Cancer Grand Challenges is a series of £20m ($25m) awards that give international teams of researchers the freedom to think differently, act creatively and explore truly innovative science to take on fundamental questions in cancer.
Senescence is an effective endogenous anti-cancer mechanism, e.g., BRAF mutated induced senescence in melanocytes in naevi. Much of the research on senescence is carried out in non-malignant primary cells, but evidence suggests that cancer cells can still enter senescence. One of the shared properties of senescent cells is the Senescence Associated Secretory Phenotype (SASP), which leads to a local inflammatory response. The altered cellular state of the senescent cell in terms of gene expression, metabolism and chromatin state offers potential opportunities to selectively eradicate senescent cancer cells (senolysis). The challenge is to induce senescence in cancer cells and identify ways to selectively kill the senescent cancer cells.
Barriers and opportunities
A major barrier in the field is that there is not a gold standard biomarker of the senescent state, certainly not in cancer cells. There is an urgent need to identify reliable biomarkers that identify senescent cancer cells. This will enable high throughput technologies to identify genes and compounds that effectively induce senescence in cancer cells. Senescence has not yet been used as a read out in compound screens by the pharmaceutical industry, and hence, has been missed in short-term read outs in large drug screens.
Another barrier is that the few available senolytic compounds have context dependence, which limits their use. It will be important to identify common vulnerabilities of senescent cancer cells that can be used for their ablation. Ablation of senescent cells may also take advantage of the SASP produced by senescent cancer cells, e.g., by combinations with immuno-oncology approaches.
Ablation of senescent normal cells may also be considered as a way to reduce the side-effects of chemotherapy in patients.
Examples of the types of questions that could be addressed in this challenge include but are not limited to:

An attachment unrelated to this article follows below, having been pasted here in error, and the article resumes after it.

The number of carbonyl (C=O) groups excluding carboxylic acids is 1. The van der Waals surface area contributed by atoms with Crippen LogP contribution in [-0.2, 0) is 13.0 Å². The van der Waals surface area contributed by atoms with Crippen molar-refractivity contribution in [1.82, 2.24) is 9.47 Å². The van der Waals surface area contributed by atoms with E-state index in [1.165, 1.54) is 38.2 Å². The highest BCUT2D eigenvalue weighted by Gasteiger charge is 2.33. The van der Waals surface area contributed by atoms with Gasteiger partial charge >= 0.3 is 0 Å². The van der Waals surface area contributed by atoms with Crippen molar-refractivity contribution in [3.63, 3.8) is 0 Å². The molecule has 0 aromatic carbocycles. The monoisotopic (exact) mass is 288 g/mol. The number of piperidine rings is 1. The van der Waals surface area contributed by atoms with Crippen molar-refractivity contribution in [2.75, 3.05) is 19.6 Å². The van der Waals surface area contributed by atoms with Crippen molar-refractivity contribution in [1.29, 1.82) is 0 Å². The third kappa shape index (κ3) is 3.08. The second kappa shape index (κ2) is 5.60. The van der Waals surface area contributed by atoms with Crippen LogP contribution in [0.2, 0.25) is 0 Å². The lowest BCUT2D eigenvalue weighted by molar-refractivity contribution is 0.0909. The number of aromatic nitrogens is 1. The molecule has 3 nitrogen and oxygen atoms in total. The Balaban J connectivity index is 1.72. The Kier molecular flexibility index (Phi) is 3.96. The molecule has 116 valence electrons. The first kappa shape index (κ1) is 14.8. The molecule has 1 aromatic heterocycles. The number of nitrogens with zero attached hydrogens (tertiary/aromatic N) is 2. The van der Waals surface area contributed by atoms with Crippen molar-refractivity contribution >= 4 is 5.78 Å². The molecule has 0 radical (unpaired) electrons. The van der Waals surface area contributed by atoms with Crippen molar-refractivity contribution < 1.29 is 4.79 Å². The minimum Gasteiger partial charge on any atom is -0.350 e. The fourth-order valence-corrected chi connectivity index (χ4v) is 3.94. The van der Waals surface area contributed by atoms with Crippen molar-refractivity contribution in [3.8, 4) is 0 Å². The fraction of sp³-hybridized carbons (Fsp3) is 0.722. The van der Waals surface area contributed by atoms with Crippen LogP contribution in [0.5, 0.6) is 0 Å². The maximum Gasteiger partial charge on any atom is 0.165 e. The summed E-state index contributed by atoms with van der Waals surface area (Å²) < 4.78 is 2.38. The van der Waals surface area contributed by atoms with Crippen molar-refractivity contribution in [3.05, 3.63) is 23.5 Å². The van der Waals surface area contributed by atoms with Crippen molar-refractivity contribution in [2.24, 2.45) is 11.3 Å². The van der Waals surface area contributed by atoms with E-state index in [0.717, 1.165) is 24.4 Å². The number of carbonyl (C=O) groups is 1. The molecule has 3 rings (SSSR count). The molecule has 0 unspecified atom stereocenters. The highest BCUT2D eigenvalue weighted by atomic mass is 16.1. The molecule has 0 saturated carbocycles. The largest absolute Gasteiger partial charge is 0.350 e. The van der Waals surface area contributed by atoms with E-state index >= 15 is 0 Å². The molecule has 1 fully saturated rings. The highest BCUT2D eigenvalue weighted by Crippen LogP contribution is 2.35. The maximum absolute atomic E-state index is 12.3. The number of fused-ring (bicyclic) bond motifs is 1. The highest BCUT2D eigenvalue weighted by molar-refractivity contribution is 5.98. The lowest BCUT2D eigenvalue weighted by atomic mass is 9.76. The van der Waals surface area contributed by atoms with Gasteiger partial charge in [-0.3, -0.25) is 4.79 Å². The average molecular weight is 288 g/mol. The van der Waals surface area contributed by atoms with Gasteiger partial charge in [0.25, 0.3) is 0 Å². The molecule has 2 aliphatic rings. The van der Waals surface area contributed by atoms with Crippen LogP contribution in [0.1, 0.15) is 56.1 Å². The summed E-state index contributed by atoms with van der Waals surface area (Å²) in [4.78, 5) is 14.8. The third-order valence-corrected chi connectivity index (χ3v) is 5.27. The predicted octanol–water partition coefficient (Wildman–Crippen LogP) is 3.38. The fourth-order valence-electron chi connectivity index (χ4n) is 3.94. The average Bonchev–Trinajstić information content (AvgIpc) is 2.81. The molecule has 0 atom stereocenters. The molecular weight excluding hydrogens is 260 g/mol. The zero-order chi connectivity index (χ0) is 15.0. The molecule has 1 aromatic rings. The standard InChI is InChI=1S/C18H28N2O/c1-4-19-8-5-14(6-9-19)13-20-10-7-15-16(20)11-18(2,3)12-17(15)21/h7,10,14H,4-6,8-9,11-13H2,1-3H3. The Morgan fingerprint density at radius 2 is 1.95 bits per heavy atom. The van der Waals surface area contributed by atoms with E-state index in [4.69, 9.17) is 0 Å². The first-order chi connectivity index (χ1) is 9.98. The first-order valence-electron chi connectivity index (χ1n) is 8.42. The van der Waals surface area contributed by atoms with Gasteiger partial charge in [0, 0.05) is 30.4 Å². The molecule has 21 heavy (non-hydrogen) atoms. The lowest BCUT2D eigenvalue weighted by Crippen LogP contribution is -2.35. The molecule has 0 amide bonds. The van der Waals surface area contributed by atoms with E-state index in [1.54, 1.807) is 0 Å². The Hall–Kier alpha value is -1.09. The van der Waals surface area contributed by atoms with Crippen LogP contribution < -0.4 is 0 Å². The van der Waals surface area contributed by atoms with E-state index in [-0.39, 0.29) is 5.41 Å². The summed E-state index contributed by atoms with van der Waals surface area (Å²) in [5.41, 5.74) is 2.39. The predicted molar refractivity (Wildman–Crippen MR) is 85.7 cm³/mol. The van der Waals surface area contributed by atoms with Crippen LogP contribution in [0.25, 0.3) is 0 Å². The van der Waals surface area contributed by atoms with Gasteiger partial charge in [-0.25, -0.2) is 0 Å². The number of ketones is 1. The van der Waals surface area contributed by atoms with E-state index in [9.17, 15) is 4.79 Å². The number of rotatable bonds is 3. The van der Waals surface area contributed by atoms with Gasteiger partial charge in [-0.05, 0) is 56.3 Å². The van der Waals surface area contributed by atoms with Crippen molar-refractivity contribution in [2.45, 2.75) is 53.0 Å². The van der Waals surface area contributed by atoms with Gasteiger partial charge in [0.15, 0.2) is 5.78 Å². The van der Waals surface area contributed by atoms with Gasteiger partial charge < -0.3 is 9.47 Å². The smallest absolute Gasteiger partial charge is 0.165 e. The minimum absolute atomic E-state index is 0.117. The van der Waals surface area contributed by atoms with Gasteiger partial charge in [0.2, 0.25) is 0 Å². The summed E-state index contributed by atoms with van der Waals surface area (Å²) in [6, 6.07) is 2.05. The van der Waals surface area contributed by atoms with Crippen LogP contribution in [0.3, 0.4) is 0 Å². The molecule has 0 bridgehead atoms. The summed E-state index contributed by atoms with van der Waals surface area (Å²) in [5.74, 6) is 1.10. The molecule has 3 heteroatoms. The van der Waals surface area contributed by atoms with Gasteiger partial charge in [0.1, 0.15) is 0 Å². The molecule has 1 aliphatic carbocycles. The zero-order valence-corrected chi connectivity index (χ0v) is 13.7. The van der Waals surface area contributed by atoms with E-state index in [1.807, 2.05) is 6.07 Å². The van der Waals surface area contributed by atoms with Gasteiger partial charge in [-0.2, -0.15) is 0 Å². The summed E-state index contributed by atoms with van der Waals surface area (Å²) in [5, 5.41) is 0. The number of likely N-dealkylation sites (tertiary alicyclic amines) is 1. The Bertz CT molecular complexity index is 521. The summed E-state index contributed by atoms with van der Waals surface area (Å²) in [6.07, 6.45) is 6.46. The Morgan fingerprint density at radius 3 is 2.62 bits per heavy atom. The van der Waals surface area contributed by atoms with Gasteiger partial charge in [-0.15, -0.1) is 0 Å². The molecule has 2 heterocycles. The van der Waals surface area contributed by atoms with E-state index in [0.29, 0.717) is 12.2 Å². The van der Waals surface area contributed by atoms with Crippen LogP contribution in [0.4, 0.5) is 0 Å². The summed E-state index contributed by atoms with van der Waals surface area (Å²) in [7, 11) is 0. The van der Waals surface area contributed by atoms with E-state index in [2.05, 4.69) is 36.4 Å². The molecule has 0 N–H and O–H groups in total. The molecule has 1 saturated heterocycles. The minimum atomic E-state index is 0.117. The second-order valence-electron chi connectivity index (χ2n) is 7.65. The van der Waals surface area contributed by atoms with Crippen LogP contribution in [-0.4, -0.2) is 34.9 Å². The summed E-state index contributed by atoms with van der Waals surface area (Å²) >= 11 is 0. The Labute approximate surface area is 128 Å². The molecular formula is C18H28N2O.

What are the common vulnerabilities of senescent cancer cells and how could these features be targeted?
Can we develop novel or more effective approaches to effectively induce senescence in cancer cells?
What is the best approach to remove senescent cells?
What is the physiological impact of inducing senescence and/ or removing senescent cells more widely in the context of tumour development?
Vision and Impact
This challenge invites innovative approaches to identify novel compounds and targets that either induce senescence in cancer cells and/or approaches that can be used to kill senescent cancer cells. Validation of the identified compounds and targets in appropriate immunocompetent animal models will be instrumental for validation of the proposed therapies.
To address this challenge, a multidisciplinary team will be required, bringing together researchers from disciplines such as biology, chemistry, drug discovery, pharmacology and clinical oncology. Ideally, the challenge should culminate in a proof of concept clinical study to demonstrate the utility of the approach in patients.
Plain language summary: Why senescence?
When cells are put under stress, such as when their DNA is damaged, they can enter a state called senescence, in which they stop dividing. This state can act as a safety mechanism to stop faulty cells from multiplying.
Senescence can help protect us against cancer as it forces would-be cancer cells to stop dividing before it’s too late. Research suggests that cancer cells can become senescent too, halting their growth. This raises important questions: can we trigger senescence in cancer cells? And can we find ways to target and eradicate these cells from the body?
For this Cancer Grand Challenge, we are looking for a multidisciplinary team to come together to better understand senescence and find new ways to manipulate this process to eliminate cancer cells from the body.